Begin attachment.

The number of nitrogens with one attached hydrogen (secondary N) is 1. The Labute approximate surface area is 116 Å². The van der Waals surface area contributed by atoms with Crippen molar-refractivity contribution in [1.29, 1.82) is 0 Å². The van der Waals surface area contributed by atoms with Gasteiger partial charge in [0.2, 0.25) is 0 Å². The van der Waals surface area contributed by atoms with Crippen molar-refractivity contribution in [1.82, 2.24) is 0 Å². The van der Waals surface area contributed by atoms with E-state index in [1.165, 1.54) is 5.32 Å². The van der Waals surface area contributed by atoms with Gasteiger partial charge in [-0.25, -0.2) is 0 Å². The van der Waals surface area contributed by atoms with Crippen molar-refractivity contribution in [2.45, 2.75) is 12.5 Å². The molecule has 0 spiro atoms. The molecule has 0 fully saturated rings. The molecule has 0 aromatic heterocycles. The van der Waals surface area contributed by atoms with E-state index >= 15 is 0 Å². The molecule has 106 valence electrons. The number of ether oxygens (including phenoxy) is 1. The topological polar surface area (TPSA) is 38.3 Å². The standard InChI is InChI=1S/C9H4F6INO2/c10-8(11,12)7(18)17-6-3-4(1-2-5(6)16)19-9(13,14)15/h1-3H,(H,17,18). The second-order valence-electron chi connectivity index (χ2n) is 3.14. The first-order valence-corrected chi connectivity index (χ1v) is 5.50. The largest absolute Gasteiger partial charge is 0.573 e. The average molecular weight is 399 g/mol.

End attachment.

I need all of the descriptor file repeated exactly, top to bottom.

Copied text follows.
The number of nitrogens with one attached hydrogen (secondary N) is 1. The Labute approximate surface area is 116 Å². The van der Waals surface area contributed by atoms with Crippen molar-refractivity contribution in [1.29, 1.82) is 0 Å². The van der Waals surface area contributed by atoms with Gasteiger partial charge in [0.2, 0.25) is 0 Å². The van der Waals surface area contributed by atoms with Crippen molar-refractivity contribution in [1.82, 2.24) is 0 Å². The van der Waals surface area contributed by atoms with E-state index in [1.165, 1.54) is 5.32 Å². The van der Waals surface area contributed by atoms with Gasteiger partial charge in [-0.25, -0.2) is 0 Å². The van der Waals surface area contributed by atoms with Crippen molar-refractivity contribution in [2.45, 2.75) is 12.5 Å². The molecule has 0 spiro atoms. The molecule has 0 fully saturated rings. The molecule has 0 aromatic heterocycles. The van der Waals surface area contributed by atoms with E-state index >= 15 is 0 Å². The molecule has 106 valence electrons. The number of ether oxygens (including phenoxy) is 1. The topological polar surface area (TPSA) is 38.3 Å². The standard InChI is InChI=1S/C9H4F6INO2/c10-8(11,12)7(18)17-6-3-4(1-2-5(6)16)19-9(13,14)15/h1-3H,(H,17,18). The second-order valence-electron chi connectivity index (χ2n) is 3.14. The first-order valence-corrected chi connectivity index (χ1v) is 5.50. The largest absolute Gasteiger partial charge is 0.573 e. The average molecular weight is 399 g/mol.